The fresh new album from Californian indie-noise rockers Wavves is overtly misleading. Sonically, V is vigorous, loud, and at times quite audacious. It’s somewhat aggressive instrumentally, but maintains the happy-go-lucky youthful innocence as previous records from the outfit, particularly 2010’s King of the Beach.
Despite this youthful spirit, the essence of V hides a much darker meaning. It’s definitely the same Wavves you’re already familiar with, although distortion and noise based beach rock blankets a subtext of apathy and self-doubt. Album opener ‘Heavy Metal Detox’ embodies what V sets out to do. With twanging guitars in the intro, front-man Nathan Williams quite blissfully chimes in, quickly outlining his apathy and state of mind. (“I’m not doing anything today/I don’t care what you say.”)
There’s no self-indulgence on the record. Most tracks clock in at under three minutes in length. They’re short, punchy and bursting in energy. The rhythmic and simple guitar intro to ‘Way Too Much’ calls back to earlier Ramones records, highly reminiscent of intros to tracks such as ‘Judy is a Punk’ and ‘Blitzkrieg Bop’. It’s pure, straight and stripped back, and it shows off the energetic pop-punk style that Wavves implements so wonderfully.
‘Pony’ is another standout, and arguably the strongest writing of the album. Williams describes himself as “depressed and bored”, eventually convincing himself, “it gets better”, before expressing his own impatience and perhaps growing frustration by re-affirming with, “it better”. The bouncing bass-line of ‘Tarantula’ allows it to stand out too. The album’s theme continues prominently here, with the chorus ending with an apathetic, “Everything sucks if you don’t get your way”. ‘Cry Baby’ provides an unexpected change of pace, with a guitar noise intro imploding into Williams’ screaming vocals.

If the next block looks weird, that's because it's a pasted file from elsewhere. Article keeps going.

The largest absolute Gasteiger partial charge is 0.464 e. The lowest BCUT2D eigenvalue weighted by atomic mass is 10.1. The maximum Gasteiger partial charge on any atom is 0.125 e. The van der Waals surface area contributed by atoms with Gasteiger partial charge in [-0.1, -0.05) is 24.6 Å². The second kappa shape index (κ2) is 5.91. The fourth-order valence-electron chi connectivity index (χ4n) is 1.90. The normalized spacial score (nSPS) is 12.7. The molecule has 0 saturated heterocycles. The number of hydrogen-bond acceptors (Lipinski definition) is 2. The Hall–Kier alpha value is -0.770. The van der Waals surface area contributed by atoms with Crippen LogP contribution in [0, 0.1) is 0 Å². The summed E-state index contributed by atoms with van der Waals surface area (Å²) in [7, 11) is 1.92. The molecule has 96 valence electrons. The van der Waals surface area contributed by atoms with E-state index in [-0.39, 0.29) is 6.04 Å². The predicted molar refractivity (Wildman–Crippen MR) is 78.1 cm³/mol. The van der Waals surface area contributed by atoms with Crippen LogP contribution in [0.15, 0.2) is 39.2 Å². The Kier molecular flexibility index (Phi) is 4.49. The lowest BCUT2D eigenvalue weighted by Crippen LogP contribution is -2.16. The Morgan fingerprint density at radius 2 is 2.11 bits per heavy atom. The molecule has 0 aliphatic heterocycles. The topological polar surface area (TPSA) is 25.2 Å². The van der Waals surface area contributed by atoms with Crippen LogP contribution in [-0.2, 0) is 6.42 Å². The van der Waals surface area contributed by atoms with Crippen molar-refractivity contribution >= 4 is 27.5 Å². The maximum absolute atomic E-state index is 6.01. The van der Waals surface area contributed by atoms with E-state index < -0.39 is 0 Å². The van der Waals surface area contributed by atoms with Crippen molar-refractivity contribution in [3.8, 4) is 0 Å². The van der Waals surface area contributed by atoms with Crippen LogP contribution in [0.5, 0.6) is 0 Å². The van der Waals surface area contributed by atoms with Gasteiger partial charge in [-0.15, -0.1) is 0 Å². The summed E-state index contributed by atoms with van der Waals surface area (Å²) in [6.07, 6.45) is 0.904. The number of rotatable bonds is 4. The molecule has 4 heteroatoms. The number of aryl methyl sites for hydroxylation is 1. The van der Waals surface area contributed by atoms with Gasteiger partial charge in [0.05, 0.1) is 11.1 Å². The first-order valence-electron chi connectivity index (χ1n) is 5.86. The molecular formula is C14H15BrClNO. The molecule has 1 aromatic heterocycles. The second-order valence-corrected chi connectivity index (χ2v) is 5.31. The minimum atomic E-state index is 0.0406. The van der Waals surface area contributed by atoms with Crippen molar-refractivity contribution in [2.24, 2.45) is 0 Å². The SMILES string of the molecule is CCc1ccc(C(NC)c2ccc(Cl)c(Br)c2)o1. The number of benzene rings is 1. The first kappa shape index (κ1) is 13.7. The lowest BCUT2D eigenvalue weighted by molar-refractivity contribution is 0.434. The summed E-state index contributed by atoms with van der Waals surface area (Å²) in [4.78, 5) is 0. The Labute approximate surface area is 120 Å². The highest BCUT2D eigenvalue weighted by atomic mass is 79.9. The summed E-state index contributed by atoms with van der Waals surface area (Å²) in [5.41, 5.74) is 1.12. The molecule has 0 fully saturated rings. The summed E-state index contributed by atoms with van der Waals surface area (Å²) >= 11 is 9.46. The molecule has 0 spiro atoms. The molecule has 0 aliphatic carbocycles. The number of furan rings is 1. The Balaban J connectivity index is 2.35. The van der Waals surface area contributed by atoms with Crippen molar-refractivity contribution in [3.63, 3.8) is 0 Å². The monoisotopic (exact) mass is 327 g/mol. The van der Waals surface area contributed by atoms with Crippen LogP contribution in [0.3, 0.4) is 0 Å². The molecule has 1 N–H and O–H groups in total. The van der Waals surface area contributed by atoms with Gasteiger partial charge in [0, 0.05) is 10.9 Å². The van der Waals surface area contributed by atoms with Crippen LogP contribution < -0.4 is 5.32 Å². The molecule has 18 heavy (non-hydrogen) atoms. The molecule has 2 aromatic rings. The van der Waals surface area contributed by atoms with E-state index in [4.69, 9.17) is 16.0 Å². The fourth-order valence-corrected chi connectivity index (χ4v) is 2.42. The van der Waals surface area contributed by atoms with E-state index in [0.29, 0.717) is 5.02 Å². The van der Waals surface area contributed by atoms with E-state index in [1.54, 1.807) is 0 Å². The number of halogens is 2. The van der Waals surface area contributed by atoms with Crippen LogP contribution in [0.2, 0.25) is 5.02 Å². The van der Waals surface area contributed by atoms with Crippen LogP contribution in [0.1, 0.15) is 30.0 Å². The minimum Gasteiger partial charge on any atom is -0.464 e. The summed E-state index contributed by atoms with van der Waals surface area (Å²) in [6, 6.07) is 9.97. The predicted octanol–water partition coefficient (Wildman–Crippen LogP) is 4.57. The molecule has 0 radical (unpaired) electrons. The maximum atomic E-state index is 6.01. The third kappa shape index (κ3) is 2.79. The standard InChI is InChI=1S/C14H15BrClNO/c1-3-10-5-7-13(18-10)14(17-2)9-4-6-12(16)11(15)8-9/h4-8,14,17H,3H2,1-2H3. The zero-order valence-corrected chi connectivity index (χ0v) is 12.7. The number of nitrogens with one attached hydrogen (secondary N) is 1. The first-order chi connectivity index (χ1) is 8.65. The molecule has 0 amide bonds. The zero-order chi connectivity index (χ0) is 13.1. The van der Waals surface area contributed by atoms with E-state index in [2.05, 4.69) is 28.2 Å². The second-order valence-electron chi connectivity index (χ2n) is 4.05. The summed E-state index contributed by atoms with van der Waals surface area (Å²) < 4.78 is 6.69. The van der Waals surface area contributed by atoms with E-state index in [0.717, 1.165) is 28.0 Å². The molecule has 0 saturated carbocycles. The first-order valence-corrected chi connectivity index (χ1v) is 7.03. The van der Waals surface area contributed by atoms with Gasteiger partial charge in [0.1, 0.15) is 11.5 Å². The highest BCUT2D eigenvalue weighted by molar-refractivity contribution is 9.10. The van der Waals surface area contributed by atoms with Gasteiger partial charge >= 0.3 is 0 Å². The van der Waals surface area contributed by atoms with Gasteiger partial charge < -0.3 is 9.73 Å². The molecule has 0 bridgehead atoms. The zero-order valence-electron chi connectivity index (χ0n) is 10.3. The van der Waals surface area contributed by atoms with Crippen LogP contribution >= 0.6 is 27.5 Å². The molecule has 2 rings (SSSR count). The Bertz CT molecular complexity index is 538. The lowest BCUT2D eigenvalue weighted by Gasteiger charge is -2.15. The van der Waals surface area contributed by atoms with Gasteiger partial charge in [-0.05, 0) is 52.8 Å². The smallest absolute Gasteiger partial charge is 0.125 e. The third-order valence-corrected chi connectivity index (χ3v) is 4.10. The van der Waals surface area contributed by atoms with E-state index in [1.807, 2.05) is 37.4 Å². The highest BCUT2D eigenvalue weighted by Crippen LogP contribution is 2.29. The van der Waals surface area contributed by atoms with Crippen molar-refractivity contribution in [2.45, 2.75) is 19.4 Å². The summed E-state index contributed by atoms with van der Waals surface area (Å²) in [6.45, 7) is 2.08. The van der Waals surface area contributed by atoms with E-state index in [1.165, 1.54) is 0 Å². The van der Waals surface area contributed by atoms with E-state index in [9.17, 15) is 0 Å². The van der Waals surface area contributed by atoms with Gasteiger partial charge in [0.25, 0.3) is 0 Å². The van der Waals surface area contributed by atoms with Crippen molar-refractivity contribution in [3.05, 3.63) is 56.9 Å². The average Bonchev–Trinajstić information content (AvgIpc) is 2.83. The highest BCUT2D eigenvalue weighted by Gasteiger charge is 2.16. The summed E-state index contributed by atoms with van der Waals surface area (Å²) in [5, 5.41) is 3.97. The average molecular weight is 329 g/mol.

‘All the Same’ further exemplifies Wavves’ perfect façade. The track chugs along rapidly with a breezy, optimistic tone, although Williams’ lyrics recount a list of bad things that have happened in his life, and it all seems to link back to one person. (“It’s all in my head again/The things you said.”) ‘All the Same’ is a standout on the record. It’s decisive and self-assured. Its rapid-firing and brash. It’s something you can sing along to mindlessly, although the lyrical content is dark and concerning.
Unfortunately, ‘All the Same’ tends to reflect the album itself, with the title becoming a mantra you may think to yourself as you listen. The individual tracks are all well thought out, although they tend to blend in. As a collective, V begins to feel repetitive. Tracks like ‘My Head Hurts,’ ‘Heart Attack,’ and ‘Flamezesz’ are quite typically Wavves, although they tend not to stand out too much. ‘Redlead,’ however, succeeds in being unique; with its noisy and jagged guitars, and fantastically pitched vocal harmonies.
V is quite a unique album in itself. It feels blissful, carefree and ecstatic, but it’s lyrical ethos screams the opposite. In saying this, Wavves have achieved something quite fascinating to hear. It’s a fierce dichotomy between the album’s instrumental performance and lyrical content. V tackles issues such as apathy, anxiety and depression that aren’t frequently discussed by men. In doing so, Wavves open up a conversation with the listener, and show them that they aren’t necessarily alone.
‘V’ is out now via POD/Warner Music Australia.